A 26-week, prospective, open-label, uncontrolled, multicenter study to evaluate the effect of an escalating-dose regimen of trandolapril on change in blood pressure in treatment-naive and concurrently treated adult hypertensive subjects (TRAIL)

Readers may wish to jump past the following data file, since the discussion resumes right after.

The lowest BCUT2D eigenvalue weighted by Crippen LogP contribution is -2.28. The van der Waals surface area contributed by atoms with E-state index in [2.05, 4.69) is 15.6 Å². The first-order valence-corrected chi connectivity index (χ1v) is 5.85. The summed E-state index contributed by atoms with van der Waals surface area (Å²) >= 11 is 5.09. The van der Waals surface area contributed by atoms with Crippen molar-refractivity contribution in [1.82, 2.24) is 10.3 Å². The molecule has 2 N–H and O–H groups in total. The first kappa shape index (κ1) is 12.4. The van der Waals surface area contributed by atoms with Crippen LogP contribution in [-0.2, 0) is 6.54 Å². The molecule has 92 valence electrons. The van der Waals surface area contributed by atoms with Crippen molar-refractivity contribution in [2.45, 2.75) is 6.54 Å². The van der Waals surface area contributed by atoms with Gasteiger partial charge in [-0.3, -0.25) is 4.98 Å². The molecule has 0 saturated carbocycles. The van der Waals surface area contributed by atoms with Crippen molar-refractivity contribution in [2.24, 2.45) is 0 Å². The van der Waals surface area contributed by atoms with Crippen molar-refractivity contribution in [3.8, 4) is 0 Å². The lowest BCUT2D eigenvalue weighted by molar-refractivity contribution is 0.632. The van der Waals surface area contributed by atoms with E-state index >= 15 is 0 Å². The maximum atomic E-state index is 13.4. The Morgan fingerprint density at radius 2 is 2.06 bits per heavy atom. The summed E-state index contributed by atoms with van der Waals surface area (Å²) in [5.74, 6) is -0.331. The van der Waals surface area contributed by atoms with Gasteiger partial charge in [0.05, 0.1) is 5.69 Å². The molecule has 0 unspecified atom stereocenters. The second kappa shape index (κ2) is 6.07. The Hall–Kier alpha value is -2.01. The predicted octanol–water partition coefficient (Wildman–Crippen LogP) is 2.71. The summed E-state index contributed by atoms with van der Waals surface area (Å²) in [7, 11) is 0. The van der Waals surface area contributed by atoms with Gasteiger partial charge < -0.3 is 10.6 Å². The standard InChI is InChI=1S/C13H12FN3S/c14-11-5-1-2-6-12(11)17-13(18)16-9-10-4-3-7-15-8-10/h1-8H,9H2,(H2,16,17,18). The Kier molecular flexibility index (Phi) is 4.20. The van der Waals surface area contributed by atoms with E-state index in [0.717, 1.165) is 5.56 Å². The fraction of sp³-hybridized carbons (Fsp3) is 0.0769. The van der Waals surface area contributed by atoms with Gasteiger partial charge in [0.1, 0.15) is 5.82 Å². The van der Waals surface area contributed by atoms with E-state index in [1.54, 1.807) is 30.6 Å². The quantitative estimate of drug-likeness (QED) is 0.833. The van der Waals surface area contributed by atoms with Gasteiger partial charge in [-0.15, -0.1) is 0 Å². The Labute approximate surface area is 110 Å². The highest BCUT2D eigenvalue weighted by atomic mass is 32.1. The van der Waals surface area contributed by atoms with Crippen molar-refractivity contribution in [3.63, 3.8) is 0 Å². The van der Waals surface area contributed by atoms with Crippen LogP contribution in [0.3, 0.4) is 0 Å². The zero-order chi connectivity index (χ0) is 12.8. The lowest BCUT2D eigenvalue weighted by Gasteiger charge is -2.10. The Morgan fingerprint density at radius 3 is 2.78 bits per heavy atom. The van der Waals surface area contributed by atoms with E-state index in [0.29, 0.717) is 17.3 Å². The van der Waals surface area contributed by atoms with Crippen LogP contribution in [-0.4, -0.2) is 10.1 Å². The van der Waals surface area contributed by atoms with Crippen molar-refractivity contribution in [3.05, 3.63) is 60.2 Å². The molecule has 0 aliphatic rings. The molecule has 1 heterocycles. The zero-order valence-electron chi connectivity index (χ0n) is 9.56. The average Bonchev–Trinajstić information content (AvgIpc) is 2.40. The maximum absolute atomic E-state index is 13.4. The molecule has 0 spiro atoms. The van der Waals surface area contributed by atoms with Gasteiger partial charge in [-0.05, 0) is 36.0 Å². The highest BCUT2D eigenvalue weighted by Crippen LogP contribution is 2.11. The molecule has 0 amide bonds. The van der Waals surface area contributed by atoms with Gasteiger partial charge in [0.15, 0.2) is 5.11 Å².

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OBJECTIVE: This study evaluated the effectiveness of an escalating-dose regimen of trandolapril in subjects with stage 1 or stage 2 hypertension. METHODS: This was a 26-week, prospective, open-label,multicenter study in Canadian primary care centers. Subjects with hypertension who were treatment naive or whose disease was uncontrolled on current first-line antihypertensive monotherapy were treated with trandolapril for 26 weeks alone or in addition to their current treatment. Uncontrolled hypertension was defined as systolic/diastolic blood pressure (SBP/DBP) >or=140/90 mm Hg in subjects with no other risk factors or >or=130/80 mm Hg in subjects with diabetes or kidney disease. Trandolapril therapy was initiated at 1 mg/d and was titrated as required to 2 or 4 mg at 4 and 9 weeks after initiation of treatment, respectively, in those not achieving BP targets. At 14 weeks after treatment initiation, subjects not achieving BP targets could receive a combination of trandolapril 4 mg plus a calcium channel blocker (verapamil 240 mg) with or without a diuretic. Primary outcome was the percentage of patients reaching target BP after 14 weeks. RESULTS: A total of 1683 subjects from 192 general practice clinics across Canada completed the 14-week trandolapril dose-optimization phase, and 1650 completed the full 26-week follow-up. Mean (SD) age was 56.6 (12.6) years, and 49.2% of the subjects were men. At baseline, 82.4% (1359/1650) of subjects were antihypertensive-treatment naive. At the trial end, 73.4% (95% CI, 70.9-75.9) of subjects achieved a target level of SBP/DBP <140/90 mm Hg. The mean (SD) reductions in SBP and DBP were -21.5 (14.0) and -11.9 (9.1) mm Hg, respectively (P < 0.001), and -22.4 (14.0) and -12.7 (9.0) mm Hg, respectively (P < 0.001), at 26 weeks. A total of 343 predominantly mild, nonserious adverse events were attributed to the study drugs, reported by 252 (15.3%) of the 1650 subjects. The most frequently reported nonserious adverse events were cough (6.3%); gastrointestinal disorders (2.3%), predominantly nausea; and headache (2.1%). No serious adverse events were attributed to the study treatment. Trandolapril was generally well tolerated. CONCLUSIONS: A titration-based, escalating-dose regimen of trandolapril was effective and well tolerated in the management of these subjects who were antihypertensive-treatment naive or whose disease was uncontrolled on a diuretic or a calcium channel blocker in this open-label, uncontrolled, multicenter study. Overall, 73.4% of subjects achieved their target blood pressure goal (<140/90 mm Hg).